Barnes:
"They are together - They have at the same time; or they have equally become unprofitable. They are as one; they are joined, or united in this declension. The expression denotes union, or similarity.
Become unprofitable - This word in Hebrew means to become “putrid” and “offensive,” like fruit that is spoiled. In Arabic, it is applied to “milk” that becomes sour. Applied to moral subjects, it means to become corrupt and useless. They are of no value in regard to works of righteousness.
"

Gill:
"they are together become unprofitable; the word נאלחו, in Psa_14:3 and Psa_53:3; is translated, "they are become filthy"; which R. Aben Ezra interprets by נשחתו, "they are corrupt"; and R. Solomon Jarchi by נהפכו לקלקול, "they are turned to corruption"; the metaphor is taken from stinking flesh, which is tainted and corrupted, and so good for nothing, hence here rendered "unprofitable"; for so men being corrupted by sin, are of no use, service, and advantage to God, to men, or to themselves; but, on the contrary, nauseous to God, and to all that are good, and hurtful to themselves and others: for ..."

Henry:
"They are together become unprofitable, Rom_3:12. Those that have forsaken God soon grow good for nothing, useless burdens of the earth. Those that are in a state of sin are the most unprofitable creatures under the sun; for it follows, "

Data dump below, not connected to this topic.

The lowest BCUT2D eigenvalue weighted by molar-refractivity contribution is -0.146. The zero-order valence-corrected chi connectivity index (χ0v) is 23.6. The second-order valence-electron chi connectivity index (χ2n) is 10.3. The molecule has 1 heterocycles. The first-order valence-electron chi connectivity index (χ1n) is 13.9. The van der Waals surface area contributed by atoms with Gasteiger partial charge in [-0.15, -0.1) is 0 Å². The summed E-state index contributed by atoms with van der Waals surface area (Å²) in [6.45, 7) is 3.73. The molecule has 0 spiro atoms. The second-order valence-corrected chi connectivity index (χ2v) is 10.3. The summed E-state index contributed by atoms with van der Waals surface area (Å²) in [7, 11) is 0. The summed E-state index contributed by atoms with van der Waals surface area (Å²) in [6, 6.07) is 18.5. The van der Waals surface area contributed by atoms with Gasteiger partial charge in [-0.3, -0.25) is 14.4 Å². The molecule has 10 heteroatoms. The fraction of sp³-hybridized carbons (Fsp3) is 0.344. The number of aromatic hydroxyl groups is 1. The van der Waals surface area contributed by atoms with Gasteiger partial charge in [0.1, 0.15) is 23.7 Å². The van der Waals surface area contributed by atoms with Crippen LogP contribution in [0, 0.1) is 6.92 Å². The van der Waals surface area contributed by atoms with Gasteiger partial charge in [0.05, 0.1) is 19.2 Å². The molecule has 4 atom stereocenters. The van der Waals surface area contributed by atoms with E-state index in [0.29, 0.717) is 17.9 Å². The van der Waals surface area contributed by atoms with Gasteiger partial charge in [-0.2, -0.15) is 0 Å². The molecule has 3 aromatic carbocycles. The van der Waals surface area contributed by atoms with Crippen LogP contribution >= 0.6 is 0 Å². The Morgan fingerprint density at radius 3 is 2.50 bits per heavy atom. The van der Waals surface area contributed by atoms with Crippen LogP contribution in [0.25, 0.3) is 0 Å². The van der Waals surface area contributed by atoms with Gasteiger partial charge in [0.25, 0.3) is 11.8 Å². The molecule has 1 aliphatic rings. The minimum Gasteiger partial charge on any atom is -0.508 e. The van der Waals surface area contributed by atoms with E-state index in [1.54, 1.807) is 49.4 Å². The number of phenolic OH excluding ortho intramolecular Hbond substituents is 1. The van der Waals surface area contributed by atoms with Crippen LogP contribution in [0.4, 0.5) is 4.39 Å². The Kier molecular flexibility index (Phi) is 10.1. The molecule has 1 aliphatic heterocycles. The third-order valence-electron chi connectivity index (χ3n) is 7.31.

Clarke:
"They are together become unprofitable - ηχρειωθησαν. They are useless, good for nothing; or, as the Hebrew has it, נאלחו neelachu, they are putrid: he views the whole mass of mankind as slain and thrown together, to putrefy in heaps. This is what is termed the corruption of human nature; they are infected and infectious. What need of the mercy of God to save from such a state of degeneracy!"

Wesley:
"They are become unprofitable - Helpless impotent, unable to profit either themselves or others."

Vincent's word studies:
"They are together become unprofitable (ἅμα ἠχρειώθησαν)
Only here in the New Testament: Together carries forward the all. The Hebrew of the Psalm means have become corrupt. The Greek word is to become useless. Compare Joh_15:6."

Robertson's Word pictures:
"They are together become unprofitable (hama ēchreōthēsan). First aorist passive indicative of achreoō. Late word in Polybius and Cilician inscription of first century a.d. Some MSS. read ēchreiōthēsan from achreios, useless (a privative and chreios, useful) as in Luk_17:10; Mat_25:30, but Westcott and Hort print as above from the rarer spelling achreos. Only here in N.T. The Hebrew word means to go bad, become sour like milk (Lightfoot)."

Also, if you want to study on your own, you can get free bible software with all sorts of commentaries, translations, language resources, lexicons, etc. http://www.e-sword.net/ is a nice one for the PC.

Regarding: "Something else that bothers me is the word God spells dog backwards, that doesn't seem very nice name for our Creator, that word just doesn't seem right."

"God" is just an English word. In German it would be "Gott". The German word for dog is "Hund". In German "ttog" doesn't mean anything. God is a generic term like "man", not a name.